|The MGA With An Attitude
PRESSURE SWITCH Requires Too Much Pedal Force - HT-114
At 05:48 PM 7/13/06, Douglas E Starns wrote:
"My 1960 MGA 1600 brake lights don't light up until the brake pedal is depressed with a lot of pressure .... How is the sensitivity of the brake light switch regulated? I.e., how do I get the brake lights to go on as soon as there's just slight pressure on the pedal and the brakes just start to work? .... The switch is new ...."
You should be able to press the brake pedal with two fingers and make the brake lights work. This is nothing new. It's a faulty pressure switch. Send it back. If enough people send the junk back the vendors might eventually supply good ones.
The pressure switch in my car was working well when I bought the car at 150,000 miles. I don't know if it was original or not. I changed over to DOT 5 fluid during restoration of the car. The switch only lasted another 120,000 miles after that (270,000 miles in 40 years). The replacement switch purchased early 1997 is still hanging in there after another
80,000 miles (130,000 miles in 16 years as of June 2013). I had purchased a spare switch and carried it in the door pocket for a few years, but un-needed it went to the spare parts shelf where it is still collecting dust.
The problem with some recent new pressure switches is really cheap internal contacts which are not designed to carry the appropriate current load for long life. They usually work when new but may quickly burn contacts and deteriorate with normal use. As the contacts deteriorate they have higher electrical resistance, and require more pressure to get good enough contact to pass the current. Many will fail within months or weeks, and some may be bad right out of the box.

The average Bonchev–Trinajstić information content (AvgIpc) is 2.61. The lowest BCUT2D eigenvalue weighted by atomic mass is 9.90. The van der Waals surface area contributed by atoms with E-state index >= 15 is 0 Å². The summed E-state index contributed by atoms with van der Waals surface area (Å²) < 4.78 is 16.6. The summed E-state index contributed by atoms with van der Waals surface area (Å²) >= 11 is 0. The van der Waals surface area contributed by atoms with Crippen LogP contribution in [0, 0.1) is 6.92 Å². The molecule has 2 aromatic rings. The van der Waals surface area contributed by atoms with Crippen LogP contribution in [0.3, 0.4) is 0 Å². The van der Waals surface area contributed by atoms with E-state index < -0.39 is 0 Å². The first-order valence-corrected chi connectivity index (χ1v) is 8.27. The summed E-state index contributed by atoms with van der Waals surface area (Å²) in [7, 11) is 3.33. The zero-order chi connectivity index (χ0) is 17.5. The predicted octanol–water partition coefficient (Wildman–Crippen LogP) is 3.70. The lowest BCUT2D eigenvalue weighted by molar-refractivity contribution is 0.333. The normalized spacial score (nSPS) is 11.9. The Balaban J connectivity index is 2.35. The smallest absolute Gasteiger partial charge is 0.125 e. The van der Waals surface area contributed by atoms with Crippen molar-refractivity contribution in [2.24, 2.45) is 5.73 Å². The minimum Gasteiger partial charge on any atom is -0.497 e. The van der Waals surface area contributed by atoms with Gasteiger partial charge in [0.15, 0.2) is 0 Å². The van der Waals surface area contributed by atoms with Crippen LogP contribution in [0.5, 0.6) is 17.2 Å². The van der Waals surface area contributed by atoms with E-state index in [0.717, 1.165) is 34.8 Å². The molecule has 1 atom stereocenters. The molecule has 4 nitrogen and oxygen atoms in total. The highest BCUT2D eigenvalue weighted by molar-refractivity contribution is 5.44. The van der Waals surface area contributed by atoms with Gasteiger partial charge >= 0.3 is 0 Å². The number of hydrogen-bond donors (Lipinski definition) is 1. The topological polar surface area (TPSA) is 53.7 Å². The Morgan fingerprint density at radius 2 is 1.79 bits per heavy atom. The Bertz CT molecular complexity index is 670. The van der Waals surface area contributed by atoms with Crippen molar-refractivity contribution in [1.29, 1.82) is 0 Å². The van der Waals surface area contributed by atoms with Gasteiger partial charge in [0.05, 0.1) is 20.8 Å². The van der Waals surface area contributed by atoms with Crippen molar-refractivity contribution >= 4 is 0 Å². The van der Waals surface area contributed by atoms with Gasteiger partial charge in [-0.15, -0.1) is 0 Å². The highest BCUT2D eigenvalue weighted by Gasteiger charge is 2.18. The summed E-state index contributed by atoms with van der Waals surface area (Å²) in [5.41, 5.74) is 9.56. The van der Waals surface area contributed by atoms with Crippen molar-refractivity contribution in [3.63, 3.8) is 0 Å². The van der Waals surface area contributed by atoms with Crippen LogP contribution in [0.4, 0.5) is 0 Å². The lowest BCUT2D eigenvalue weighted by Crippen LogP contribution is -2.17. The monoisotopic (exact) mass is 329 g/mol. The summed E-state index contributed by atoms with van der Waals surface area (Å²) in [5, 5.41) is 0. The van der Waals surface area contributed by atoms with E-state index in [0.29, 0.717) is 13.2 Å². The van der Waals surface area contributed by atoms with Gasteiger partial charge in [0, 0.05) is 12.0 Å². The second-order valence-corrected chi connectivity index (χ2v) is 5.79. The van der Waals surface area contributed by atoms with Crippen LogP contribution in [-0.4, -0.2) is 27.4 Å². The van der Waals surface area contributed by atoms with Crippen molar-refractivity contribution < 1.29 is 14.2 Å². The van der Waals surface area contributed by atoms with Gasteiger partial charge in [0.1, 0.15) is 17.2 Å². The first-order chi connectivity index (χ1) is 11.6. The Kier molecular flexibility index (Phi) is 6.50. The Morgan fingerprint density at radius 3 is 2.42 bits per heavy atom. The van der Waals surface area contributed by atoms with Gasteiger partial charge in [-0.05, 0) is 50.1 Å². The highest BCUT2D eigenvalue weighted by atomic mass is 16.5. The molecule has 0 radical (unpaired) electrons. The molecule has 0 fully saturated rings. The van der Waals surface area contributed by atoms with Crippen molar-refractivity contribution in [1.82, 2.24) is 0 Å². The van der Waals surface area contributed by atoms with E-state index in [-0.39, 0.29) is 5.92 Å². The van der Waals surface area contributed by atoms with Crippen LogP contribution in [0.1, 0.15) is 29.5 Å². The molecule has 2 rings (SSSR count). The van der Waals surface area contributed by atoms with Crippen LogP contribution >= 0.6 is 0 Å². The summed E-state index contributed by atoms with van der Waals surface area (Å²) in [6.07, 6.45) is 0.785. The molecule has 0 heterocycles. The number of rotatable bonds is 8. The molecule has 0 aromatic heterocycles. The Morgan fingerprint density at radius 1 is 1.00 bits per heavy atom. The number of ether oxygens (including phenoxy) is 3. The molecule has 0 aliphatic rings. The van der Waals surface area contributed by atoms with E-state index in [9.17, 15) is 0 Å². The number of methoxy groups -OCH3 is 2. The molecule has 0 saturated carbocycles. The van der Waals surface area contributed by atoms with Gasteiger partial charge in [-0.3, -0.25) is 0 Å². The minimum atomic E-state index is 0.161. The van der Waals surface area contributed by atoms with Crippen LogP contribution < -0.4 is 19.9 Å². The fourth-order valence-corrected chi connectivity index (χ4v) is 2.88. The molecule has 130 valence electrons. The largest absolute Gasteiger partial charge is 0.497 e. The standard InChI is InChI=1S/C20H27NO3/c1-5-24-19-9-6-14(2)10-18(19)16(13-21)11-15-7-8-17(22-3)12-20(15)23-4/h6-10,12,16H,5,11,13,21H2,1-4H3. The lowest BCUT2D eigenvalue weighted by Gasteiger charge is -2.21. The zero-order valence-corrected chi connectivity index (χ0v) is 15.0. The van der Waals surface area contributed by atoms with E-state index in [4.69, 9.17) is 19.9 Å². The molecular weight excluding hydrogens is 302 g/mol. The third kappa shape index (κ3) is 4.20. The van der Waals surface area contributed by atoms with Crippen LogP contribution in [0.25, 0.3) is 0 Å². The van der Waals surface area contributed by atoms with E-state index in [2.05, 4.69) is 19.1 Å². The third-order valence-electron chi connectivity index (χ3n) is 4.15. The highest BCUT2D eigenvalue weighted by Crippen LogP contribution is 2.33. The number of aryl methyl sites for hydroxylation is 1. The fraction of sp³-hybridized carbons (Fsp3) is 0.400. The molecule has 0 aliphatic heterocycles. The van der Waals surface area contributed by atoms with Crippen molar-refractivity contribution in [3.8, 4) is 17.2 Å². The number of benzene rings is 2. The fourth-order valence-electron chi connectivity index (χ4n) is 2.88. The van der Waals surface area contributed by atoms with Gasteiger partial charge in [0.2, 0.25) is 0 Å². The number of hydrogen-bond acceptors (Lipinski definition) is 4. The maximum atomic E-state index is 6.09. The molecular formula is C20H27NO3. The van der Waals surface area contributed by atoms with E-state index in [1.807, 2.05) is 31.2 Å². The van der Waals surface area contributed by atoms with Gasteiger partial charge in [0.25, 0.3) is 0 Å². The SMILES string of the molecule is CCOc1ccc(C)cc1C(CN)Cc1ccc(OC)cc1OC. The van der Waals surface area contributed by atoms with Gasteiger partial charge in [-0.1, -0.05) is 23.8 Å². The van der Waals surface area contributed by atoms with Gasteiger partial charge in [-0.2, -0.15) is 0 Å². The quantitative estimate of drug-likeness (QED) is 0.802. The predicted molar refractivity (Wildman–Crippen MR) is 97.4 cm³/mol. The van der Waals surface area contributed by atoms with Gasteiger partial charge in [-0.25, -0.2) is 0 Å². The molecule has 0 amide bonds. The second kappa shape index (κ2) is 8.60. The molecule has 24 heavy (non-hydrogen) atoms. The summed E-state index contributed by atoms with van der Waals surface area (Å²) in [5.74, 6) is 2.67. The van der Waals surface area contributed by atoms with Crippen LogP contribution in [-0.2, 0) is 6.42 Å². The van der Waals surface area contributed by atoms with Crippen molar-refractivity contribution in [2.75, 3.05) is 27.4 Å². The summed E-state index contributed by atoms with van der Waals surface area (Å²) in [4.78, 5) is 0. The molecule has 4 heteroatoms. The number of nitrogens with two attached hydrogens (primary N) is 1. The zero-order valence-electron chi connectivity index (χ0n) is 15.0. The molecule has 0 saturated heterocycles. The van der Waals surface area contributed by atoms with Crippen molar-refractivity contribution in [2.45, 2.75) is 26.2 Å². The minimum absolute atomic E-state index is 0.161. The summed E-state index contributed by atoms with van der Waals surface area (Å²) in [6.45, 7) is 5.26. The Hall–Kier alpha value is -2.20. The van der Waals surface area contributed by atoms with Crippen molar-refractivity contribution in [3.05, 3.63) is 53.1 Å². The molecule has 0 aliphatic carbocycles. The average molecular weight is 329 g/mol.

If you get a new pressure switch which fails prematurely, try a different vendor for the next one. Local auto parts stores can supply the parts. Early 1960's GM cars come to mind. NAPA-Echlin part # SL144 works, but I have mixed reports about that one too. They are under $10 (USD), so maybe keep a spare on hand. You might install a relay to off-load the current from the switch, but that's treating the symptoms rather than fixing the problem, and it adds more parts and connectors which could also give future problems.
The NAPA-Echlin SL144 is the grub screw version. It's strictly an LBC switch, i.e., 55-63 Austin, 48-64 English Ford, 51-56 MG, 49-64 Morris, 48-64 Rover, 49-64 Singer and 50-64 Triumph. Their SL147 is a blade terminal switch with a similar LBC list including 57-70 MG.